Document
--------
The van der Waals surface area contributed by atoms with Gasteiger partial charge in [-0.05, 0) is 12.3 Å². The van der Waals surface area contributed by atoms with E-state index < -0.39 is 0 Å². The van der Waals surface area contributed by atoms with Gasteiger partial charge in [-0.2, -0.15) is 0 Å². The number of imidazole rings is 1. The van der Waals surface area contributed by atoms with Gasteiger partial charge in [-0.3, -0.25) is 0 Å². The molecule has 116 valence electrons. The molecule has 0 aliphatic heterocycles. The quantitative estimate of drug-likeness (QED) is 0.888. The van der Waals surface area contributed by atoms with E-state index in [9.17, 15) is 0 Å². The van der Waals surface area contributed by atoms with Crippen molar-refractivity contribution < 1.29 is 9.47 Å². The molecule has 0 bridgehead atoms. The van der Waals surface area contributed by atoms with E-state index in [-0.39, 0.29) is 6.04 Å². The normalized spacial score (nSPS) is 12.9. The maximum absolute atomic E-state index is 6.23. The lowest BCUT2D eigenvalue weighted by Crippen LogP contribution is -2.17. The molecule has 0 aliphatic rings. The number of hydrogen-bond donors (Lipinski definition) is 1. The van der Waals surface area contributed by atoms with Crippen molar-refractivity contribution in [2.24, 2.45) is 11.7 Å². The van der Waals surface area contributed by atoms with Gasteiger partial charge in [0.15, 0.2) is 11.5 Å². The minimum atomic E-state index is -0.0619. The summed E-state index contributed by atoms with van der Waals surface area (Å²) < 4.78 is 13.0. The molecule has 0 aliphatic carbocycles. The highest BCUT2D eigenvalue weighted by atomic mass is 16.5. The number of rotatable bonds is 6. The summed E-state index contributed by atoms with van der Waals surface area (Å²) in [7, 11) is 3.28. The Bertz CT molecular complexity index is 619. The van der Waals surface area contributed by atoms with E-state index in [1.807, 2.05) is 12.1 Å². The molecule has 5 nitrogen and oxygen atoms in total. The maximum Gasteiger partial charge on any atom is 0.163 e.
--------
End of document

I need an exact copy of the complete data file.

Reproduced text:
The van der Waals surface area contributed by atoms with Gasteiger partial charge in [-0.05, 0) is 12.3 Å². The van der Waals surface area contributed by atoms with E-state index < -0.39 is 0 Å². The van der Waals surface area contributed by atoms with Gasteiger partial charge in [-0.2, -0.15) is 0 Å². The number of imidazole rings is 1. The van der Waals surface area contributed by atoms with Gasteiger partial charge in [-0.3, -0.25) is 0 Å². The molecule has 116 valence electrons. The molecule has 0 aliphatic heterocycles. The quantitative estimate of drug-likeness (QED) is 0.888. The van der Waals surface area contributed by atoms with E-state index in [9.17, 15) is 0 Å². The van der Waals surface area contributed by atoms with Crippen molar-refractivity contribution < 1.29 is 9.47 Å². The molecule has 0 bridgehead atoms. The van der Waals surface area contributed by atoms with E-state index in [-0.39, 0.29) is 6.04 Å². The normalized spacial score (nSPS) is 12.9. The maximum absolute atomic E-state index is 6.23. The lowest BCUT2D eigenvalue weighted by Crippen LogP contribution is -2.17. The molecule has 0 aliphatic rings. The number of hydrogen-bond donors (Lipinski definition) is 1. The van der Waals surface area contributed by atoms with Crippen molar-refractivity contribution in [2.24, 2.45) is 11.7 Å². The van der Waals surface area contributed by atoms with Gasteiger partial charge in [0.15, 0.2) is 11.5 Å². The minimum atomic E-state index is -0.0619. The summed E-state index contributed by atoms with van der Waals surface area (Å²) < 4.78 is 13.0. The molecule has 0 aliphatic carbocycles. The highest BCUT2D eigenvalue weighted by atomic mass is 16.5. The number of rotatable bonds is 6. The summed E-state index contributed by atoms with van der Waals surface area (Å²) in [7, 11) is 3.28. The Bertz CT molecular complexity index is 619. The van der Waals surface area contributed by atoms with E-state index in [1.807, 2.05) is 12.1 Å². The molecule has 5 nitrogen and oxygen atoms in total. The maximum Gasteiger partial charge on any atom is 0.163 e.